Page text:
Seeming “errors in grammar and diction,” particularly in the earliest manuscripts and first printed edition of the English Book of Mormon, have provided merriment for mocking critics since at least 1830.
Recent scholarly study of the book’s textual history, however, suggests that such derisive criticism is fundamentally misguided. Indeed, it may even demonstrate that, here as elsewhere, apparently “weak things” can “become strong” for those who believe (see Ether 12:27).
The pioneering research of Royal Skousen, a professor of English language and linguistics at Brigham Young University, for example, extending now over nearly three decades, provides arresting evidence that significant portions of the vocabulary of the Book of Mormon derive from the 1500s and the 1600s, and not, as one might expect, from the 1800s. Further, his latest studies have refined those dates even more exactly, showing that the vocabulary and meanings of many words in the text date from the 1540s up to about 1740. To put it another way, some Book of Mormon vocabulary reflects a period not only prior to the birth of Joseph Smith but also prior to the publication of the King James Bible in 1611.
Arguing along parallel lines, an important new article entitled “A Look at Some ‘Nonstandard’ Book of Mormon Grammar” has just appeared in “Interpreter: A Journal of Mormon Scripture” (online at mormoninterpreter.com). Linguist Stanford Carmack builds upon Skousen’s work, and, indeed, bases his analysis upon Skousen’s 2009 Yale University Press edition of “The Book of Mormon: The Earliest Text,” but focuses on grammar and syntax rather than on vocabulary.
Carmack shows that much of what has been dismissed as incorrect in the language of the Book of Mormon isn’t actually wrong. To the contrary (while considering dozens of such “obvious” grammatical “howlers” as “in them days,” “I had smote” versus “I had smitten” and “they was yet wroth”), he maintains that the book’s language is “excellent and even sophisticated.”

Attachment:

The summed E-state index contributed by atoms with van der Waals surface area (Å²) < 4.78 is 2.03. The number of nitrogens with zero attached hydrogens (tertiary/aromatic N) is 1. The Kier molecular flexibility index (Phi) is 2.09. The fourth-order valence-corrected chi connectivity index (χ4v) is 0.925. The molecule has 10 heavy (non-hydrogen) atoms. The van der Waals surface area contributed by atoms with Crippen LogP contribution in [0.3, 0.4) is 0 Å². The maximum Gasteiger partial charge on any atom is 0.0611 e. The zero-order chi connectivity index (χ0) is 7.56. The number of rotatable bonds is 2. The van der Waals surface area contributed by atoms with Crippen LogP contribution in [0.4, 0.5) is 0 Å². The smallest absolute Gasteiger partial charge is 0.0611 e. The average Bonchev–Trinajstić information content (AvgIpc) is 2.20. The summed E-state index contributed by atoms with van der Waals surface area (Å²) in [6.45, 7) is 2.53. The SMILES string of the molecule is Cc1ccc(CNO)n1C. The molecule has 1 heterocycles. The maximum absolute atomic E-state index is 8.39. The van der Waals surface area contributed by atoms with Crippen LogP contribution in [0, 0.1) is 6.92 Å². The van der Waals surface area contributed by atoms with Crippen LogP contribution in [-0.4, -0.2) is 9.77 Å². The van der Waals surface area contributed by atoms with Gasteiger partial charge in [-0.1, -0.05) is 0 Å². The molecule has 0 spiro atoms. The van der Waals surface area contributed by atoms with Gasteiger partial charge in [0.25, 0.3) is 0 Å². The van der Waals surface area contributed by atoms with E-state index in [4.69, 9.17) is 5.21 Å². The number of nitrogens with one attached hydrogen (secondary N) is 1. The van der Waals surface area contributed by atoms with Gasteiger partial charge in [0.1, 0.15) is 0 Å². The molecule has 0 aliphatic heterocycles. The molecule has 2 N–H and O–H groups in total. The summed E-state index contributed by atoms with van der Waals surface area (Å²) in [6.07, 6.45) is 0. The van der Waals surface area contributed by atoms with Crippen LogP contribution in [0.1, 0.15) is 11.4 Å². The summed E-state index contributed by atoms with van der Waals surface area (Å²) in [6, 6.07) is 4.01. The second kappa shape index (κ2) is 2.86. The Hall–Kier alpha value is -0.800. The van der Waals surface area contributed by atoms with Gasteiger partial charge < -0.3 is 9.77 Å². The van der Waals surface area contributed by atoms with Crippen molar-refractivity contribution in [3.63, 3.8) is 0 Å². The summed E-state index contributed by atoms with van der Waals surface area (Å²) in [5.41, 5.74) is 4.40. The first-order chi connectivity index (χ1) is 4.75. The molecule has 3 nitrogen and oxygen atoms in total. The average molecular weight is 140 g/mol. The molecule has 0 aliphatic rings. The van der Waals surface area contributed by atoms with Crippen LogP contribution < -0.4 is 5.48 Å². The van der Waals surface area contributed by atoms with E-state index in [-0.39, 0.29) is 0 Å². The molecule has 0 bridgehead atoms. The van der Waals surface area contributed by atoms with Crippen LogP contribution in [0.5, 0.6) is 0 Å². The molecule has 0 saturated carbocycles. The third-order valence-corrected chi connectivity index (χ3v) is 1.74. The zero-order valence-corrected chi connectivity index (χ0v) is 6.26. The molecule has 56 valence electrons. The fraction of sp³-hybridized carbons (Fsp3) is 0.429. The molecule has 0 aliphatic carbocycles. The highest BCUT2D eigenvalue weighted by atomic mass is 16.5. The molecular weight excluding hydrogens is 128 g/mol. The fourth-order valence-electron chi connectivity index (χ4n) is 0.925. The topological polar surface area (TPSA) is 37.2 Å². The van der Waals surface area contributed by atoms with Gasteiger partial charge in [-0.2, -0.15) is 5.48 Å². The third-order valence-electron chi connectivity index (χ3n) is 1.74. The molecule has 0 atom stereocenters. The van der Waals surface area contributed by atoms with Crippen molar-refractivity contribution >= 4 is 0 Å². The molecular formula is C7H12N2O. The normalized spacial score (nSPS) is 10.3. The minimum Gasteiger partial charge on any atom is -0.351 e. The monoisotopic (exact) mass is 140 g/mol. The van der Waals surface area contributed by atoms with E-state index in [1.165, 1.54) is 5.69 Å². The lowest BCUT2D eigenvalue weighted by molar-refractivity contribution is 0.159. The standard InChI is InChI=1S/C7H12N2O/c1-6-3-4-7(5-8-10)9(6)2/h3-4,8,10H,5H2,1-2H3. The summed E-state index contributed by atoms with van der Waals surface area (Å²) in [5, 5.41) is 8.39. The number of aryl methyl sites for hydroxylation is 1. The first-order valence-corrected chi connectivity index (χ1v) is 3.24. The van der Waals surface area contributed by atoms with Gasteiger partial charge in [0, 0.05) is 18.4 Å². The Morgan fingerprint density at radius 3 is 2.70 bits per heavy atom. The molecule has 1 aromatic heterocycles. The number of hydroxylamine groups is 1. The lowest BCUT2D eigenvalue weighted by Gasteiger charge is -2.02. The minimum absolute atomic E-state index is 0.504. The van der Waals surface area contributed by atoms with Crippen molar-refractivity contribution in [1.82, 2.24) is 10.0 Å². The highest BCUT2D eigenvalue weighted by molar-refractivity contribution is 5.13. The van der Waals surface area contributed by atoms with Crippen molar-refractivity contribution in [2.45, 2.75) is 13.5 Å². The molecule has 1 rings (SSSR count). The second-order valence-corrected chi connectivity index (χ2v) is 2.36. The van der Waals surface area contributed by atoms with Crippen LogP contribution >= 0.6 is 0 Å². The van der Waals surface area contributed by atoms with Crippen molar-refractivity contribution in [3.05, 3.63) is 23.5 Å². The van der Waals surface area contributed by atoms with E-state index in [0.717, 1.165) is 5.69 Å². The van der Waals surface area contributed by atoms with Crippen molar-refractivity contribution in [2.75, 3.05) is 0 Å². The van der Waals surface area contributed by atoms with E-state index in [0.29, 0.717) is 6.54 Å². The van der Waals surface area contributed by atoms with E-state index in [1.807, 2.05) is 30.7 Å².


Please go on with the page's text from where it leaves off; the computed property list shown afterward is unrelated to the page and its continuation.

It simply isn’t the Modern English that we typically use today.
And this, for my present purposes, is the crucial point: “It’s important and helpful to bear in mind,” Carmack writes, “that the original Book of Mormon language is, generally speaking, only nonstandard from our standpoint, centuries after the Elizabethan era, which appears to be the epicenter of the book’s syntax.”
Now, think about that statement. Let it sink in, because its implications are stunning.
Carmack argues that, especially when the textual “corrections” of the past nearly two centuries have been stripped away — emendations and “improvements” intended to bring the published Book of Mormon into conformity with modern standards of usage — the grammar found in the book offers extensive evidence of its Early Modern English character. The original English Book of Mormon is, he says, “in large part” an Early Modern English text, “even reaching back in time to the transition period” from late Middle English into Early Modern English. “The correspondences are plentiful and plain.”
Let me translate those terms into readily comprehensible dates: Some scholars assign Early Modern English to the period between A.D. 1470 and 1670, while others prefer the rounder, neater 1500-1700. As for late Middle English, it’s typically said to have begun in the early 1300s and to have reached its end sometime in the late 1400s. (Geoffrey Chaucer, author of the famous “Canterbury Tales,” was born in 1343 and died in 1400.) Some grammatical features of the Book of Mormon, Carmack contends, reach back to that time. The “Elizabethan era,” which Carmack says “appears to be the epicenter” of English Book of Mormon syntax and which is often viewed as a “golden age’ in English history and literature — for the most part, it’s also the age of Shakespeare — covers the reign of Queen Elizabeth I, from 1558 to 1603.
“Therefore,” Carmack writes, “in view of the totality of the evidence adduced here, I would assert that it is no longer possible to argue that the earliest text of the Book of Mormon is defective and substandard in its grammar. It clearly draws on a wide array of language forms and syntax from the Early Modern English period, some of them obscure and inaccessible to virtually everyone 200 years ago. Only now are we beginning to appreciate the book’s surprising linguistic depth and breadth.”
What does this all mean? If Skousen and Carmack are right, believers in the Book of Mormon’s miraculous origin have solid grounds for surprise. Those who regard Joseph Smith as the book’s author, however, should feel challenged and deeply perplexed.
Daniel Peterson teaches Arabic studies, founded BYU's Middle Eastern Texts Initiative, directs MormonScholarsTestify.org, chairs mormoninterpreter.com, blogs daily at patheos.com/blogs/danpeterson and speaks only for himself.